Agribusinesses and farms today operate far differently than they once did. One of the more prominent drivers of this change is agricultural technology. With numerous advancements and subsequent attention around agricultural technology in recent years, the term “AgTech” was coined, referring broadly to the use of technology in agriculture with the aim of improving yield, efficiency, and profitability for farmers and other stakeholders. At the start of this revolution, irrigation systems were the in the limelight. Now, AgTech can include drones, phase tracking, predictive weather technology, automated irrigation systems, light and heat control, and biotech. The value of this sector is expected to hit $22 billion by 2025, with investments having reached $10.5 billion in 2021.
North America is forecast to hold the largest share of the world’s smart-farming market, with demand for smart technologies anticipated to increase in the coming years.
Outlined here are three major innovations in AgTech that have continued to make an impact on the industry. We expect to see these technologies adopted globally by farms, agribusinesses, and the like sooner rather than later, especially as sustainability and food security become even more pressing concerns.
Predictive weather technology
With climate change causing unprecedented natural disasters, heatwaves, and overall disruption, predictive weather technology that goes far further than traditional meteorology is maturing rapidly. Both the farming community and agricultural commodity trade desks see the value in and need for tools that are easy to access as we face an increasing frequency of wildfires and droughts across the globe.
Farmers are now able to use artificial intelligence to help them determine which crops they should be cultivated and at what time. Traditional weather patterns are shifting as a result of climate change, therefore farmers need to adjust their planting and harvesting rotations accordingly. As it currently stands, many growers still rely on a single local weather stations for their meteorological information. While this may provide weather information for hundreds of acres worth of crops, it does not offer enough detail to help growers target their problem areas.
Farm management software / smart-farming
Smart-farming is a management concept that can utilize a number of tools. One such tool is precision agriculture, which uses IoT software to help maximize yields by controlling moisture, pests, soil conditions, and micro-climates. It also allows for smartphone integration, allowing farmers to monitor their properties from anywhere. Such functionality reduces the amount of labor needed to run a farm, where pests can be controlled using AI tools via an iPhone.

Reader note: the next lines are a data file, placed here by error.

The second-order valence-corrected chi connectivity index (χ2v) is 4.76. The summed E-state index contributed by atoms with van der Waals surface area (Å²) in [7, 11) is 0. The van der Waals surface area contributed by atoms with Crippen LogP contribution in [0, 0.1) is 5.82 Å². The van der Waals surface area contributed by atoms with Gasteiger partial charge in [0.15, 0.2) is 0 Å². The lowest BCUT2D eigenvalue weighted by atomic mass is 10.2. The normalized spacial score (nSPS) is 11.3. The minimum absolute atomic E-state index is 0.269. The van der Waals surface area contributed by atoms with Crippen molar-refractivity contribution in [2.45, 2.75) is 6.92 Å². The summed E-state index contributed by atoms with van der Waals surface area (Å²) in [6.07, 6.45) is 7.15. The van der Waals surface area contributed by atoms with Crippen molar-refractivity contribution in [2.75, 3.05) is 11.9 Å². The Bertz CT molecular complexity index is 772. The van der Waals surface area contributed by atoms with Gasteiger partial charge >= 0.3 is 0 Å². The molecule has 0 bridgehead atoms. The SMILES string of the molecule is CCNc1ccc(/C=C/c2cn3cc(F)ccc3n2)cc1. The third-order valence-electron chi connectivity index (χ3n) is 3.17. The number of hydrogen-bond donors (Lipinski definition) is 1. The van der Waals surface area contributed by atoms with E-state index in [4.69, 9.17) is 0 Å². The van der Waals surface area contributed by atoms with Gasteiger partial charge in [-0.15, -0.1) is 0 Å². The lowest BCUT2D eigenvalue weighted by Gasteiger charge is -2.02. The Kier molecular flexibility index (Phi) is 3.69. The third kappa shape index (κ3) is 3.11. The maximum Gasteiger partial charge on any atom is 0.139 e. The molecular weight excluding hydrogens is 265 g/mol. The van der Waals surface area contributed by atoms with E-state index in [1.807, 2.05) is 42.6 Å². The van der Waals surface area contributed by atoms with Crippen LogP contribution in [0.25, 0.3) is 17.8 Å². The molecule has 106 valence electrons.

Alternative proteins are substitutes that provide protein from insects, plants, or lab-grown sources. These are rapidly gaining popularity from a social perspective and, as a result, within the agriculture community. Last year, Green Boy Group announced the launch of their brand new ‘Plant-Dairy Protein’, a ‘dairy-grade’, non-GMO, functional protein powder, made entirely from plants. This product helps produce plant-based dairy products like vegan cheese, yoghurt, ice cream, butter, and even eggs. The protein has a neutral flavor profile, but enhances mouthfeel, boosts nutritional properties, and betters the textured aspects of plant-based dairy products.
Hiring and challenges
With the pace at which the AgTech space has grown, we expect to see the integration of disciplines that have traditionally been considered distinct. Right now, STEM roles within agricultural commodities are plentiful, and with continued improvements and inclusion of technology in agriculture, the ongoing talent squeeze will become even more prevalent. Like all commodity sectors, AgTech is undergoing a staffing shortage, forcing firms to expand their candidate pools and flex on their offerings, i.e. flexible and remote working. For a myriad of reasons, AgTech as a sector may be less able to fully embrace the remote working trend, which will likely prove problematic in the coming years.
Women are still underrepresented in the sector, despite the fact that they hold 55% of agricultural science degrees. However, with the burgeoning role of technology in agriculture and less dependence on physical attributes (entrenched in traditional gender roles), work in food systems is becoming more accessible and gender-diverse. Venture capital firm AgFunder now has a directory of female innovators specifically in AgTech that is searchable. Agribusiness has a long way to go in terms of gender equality, perhaps more than other commodities sectors, but progress is gaining momentum.
While AgTech is still new, it is growing fast and promises a lucrative career path for those that choose to pursue it. Venture capital is pouring resources into sustainable farming, biotech, and supply chain security similarly to how it focused on renewables in the mid-2000s, which is now a stable and thriving industry it and of itself.
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